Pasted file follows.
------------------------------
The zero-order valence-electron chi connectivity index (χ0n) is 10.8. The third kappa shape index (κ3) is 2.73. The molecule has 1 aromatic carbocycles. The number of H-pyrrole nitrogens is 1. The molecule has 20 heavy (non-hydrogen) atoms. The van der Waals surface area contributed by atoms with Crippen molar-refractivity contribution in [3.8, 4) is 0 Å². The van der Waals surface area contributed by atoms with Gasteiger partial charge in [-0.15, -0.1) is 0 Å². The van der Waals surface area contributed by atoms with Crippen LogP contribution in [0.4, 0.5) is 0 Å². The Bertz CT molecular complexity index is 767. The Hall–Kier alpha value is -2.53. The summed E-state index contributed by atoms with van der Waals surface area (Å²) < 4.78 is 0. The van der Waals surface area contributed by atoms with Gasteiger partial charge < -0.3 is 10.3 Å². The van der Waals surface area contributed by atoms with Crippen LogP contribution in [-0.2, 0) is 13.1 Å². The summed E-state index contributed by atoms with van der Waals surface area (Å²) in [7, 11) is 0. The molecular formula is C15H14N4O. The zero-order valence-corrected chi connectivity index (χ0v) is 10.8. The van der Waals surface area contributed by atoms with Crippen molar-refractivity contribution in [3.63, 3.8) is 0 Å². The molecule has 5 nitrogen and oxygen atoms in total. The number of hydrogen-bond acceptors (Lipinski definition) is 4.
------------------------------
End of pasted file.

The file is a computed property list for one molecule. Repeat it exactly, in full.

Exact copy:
The zero-order valence-electron chi connectivity index (χ0n) is 10.8. The third kappa shape index (κ3) is 2.73. The molecule has 1 aromatic carbocycles. The number of H-pyrrole nitrogens is 1. The molecule has 20 heavy (non-hydrogen) atoms. The van der Waals surface area contributed by atoms with Crippen molar-refractivity contribution in [3.8, 4) is 0 Å². The van der Waals surface area contributed by atoms with Gasteiger partial charge in [-0.15, -0.1) is 0 Å². The van der Waals surface area contributed by atoms with Crippen LogP contribution in [0.4, 0.5) is 0 Å². The Bertz CT molecular complexity index is 767. The Hall–Kier alpha value is -2.53. The summed E-state index contributed by atoms with van der Waals surface area (Å²) < 4.78 is 0. The van der Waals surface area contributed by atoms with Gasteiger partial charge < -0.3 is 10.3 Å². The van der Waals surface area contributed by atoms with Crippen LogP contribution in [-0.2, 0) is 13.1 Å². The summed E-state index contributed by atoms with van der Waals surface area (Å²) in [7, 11) is 0. The molecular formula is C15H14N4O. The zero-order valence-corrected chi connectivity index (χ0v) is 10.8. The van der Waals surface area contributed by atoms with Crippen molar-refractivity contribution in [3.63, 3.8) is 0 Å². The molecule has 5 nitrogen and oxygen atoms in total. The number of hydrogen-bond acceptors (Lipinski definition) is 4.